Overview of ACT

Overview of ACT

Since the inception of the ACT®  in 1959, it has grown in popularity. Initially, it was only required in Illinois and Colorado but now, 16 states in the US need it. Read on to find out more about it!



What is the ACT?

Students may often get confused between appearing for the SAT or ACT. ACT (American College Testing) is a standardized test conducted by ACT, Inc. so that colleges can evaluate a student’s knowledge and college readiness. The test takes 2 hours and 55 minutes to complete (3 hours and 35 minutes if you opt for the essay) and is a multiple-choice, pencil-and-paper, or online test. Lately, many colleges prefer students to take the ACT over the SAT so confirm with your colleges of choice about their preference.



Who takes the ACT?

Although there is no set age bar for appearing for the ACT, students seeking admission in undergraduate courses in the colleges of the USA and Canada appear for the test. They are students from the 11th or 12th grades.



What is tested?

The ACT is divided into 5 sections -


English - The first section tested on the ACT is the English section. This section consists of 75 questions to be solved in 45 minutes. There are two types of English questions: Usage/Mechanics and Rhetorical questions.

  • Usage/Mechanics - Questions like punctuation, grammar usage, sentence structure, and incorrect use of words form a part of usage/mechanics. A total of 40 questions are asked from this area.
  • Rhetorical Skills - In the remaining 35 questions, you will do editing work like adding or deleting sentences and words that don’t fit, rearranging the order of sentences, and clarifying vague writing.


Here are a few tips for answering the sometimes tricky questions -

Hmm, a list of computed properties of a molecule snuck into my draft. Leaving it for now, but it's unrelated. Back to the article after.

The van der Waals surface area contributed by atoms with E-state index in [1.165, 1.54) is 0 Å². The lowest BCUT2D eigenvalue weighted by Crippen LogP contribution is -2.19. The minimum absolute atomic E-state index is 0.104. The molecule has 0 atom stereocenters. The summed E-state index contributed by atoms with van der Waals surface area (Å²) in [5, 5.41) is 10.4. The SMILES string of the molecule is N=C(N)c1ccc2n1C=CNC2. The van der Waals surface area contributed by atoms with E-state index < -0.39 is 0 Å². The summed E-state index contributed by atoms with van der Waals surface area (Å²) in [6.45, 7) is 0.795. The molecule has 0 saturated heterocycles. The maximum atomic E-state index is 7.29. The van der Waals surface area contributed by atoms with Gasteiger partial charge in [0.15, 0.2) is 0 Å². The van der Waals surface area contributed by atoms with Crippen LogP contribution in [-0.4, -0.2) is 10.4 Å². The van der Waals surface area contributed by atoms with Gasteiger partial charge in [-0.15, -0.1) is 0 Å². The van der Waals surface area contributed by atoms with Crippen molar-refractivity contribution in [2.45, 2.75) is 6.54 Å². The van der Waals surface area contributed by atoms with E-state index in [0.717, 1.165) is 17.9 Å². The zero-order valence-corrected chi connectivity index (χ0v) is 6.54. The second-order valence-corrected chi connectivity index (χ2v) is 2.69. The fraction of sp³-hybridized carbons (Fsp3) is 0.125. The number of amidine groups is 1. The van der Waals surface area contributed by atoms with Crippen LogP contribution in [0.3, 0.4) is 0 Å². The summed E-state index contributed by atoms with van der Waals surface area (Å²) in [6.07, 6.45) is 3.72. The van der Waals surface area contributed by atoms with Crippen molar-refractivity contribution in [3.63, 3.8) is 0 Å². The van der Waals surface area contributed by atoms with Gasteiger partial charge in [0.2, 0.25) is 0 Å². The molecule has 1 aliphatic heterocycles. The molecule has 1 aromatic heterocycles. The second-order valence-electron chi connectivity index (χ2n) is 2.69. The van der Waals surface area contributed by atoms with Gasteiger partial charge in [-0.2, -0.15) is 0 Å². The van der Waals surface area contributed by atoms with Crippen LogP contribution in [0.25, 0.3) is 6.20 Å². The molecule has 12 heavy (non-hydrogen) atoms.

1. Brush up your basic grammar rules to avoid making silly mistakes.
  2. Read the paragraph thoroughly for in-context questions.
  3. Eliminate the options that you know are incorrect first.



Math - The Math section consists of 60 questions to be answered in 60 minutes. You will be posed with questions on -

  • Pre-algebra
  • Elementary algebra
  • Intermediate algebra
  • Coordinate geometry
  • Plane geometry
  • Trigonometry


While preparing for the math section,

  1. Get thorough practice of questions as it will help you to solve the section on time. Our book, Math Practice Tests for the ACT 2nd Edition contains 480 practice questions and 8 full-length tests that will arm you to answer any problem with ease.
  2. Solve the easy problems first and keep the difficult and time-consuming ones for later.
  3. Don’t forget to complete the last step like converting inches to feet as it will cost you your marks.



Reading - In the Reading section, four passages are followed by 10 questions for each and the whole section takes 35 mins to complete. The passages are based on -

  1. Prose fiction (excerpts taken from fiction books and short stories)
  2. Social science (anthropology, business, political science, history, psychology, etc)
  3. Humanities (non-fiction essays and memoirs)
  4. Natural science (anatomy, astrology, physics, microbiology, natural history, etc)


The questions asked in this section range from the main idea, detail questions, cause-and-effect relationships, vocabulary-in-context, sequence of events, generalization, comparative relationships, author’s voice, and method questions.


Here are some tips to pass this section:

  1. Read the passage thoroughly and then go to the questions. It will make it easier for you to answer them.
  2. Guess an answer if a question is taking too much of your time.
  3. Highlight the important details in the passages to find the answers quickly.



Science - The science section of the ACT is again 35 minutes long with 40 questions to answer. This section will give you seven science-related passages and questions corresponding to them. The passages contain graphs, charts, science experiments, conflicting viewpoints, theories, etc. Questions in this section can range from physics to biology to chemistry and basic math.


The following are the question types asked in this section:

  • Data representation - Out of the 40 questions. 15 questions are data representation questions which means that you will have to evaluate and interpret data in graphs, charts, and tables and answer the questions accordingly.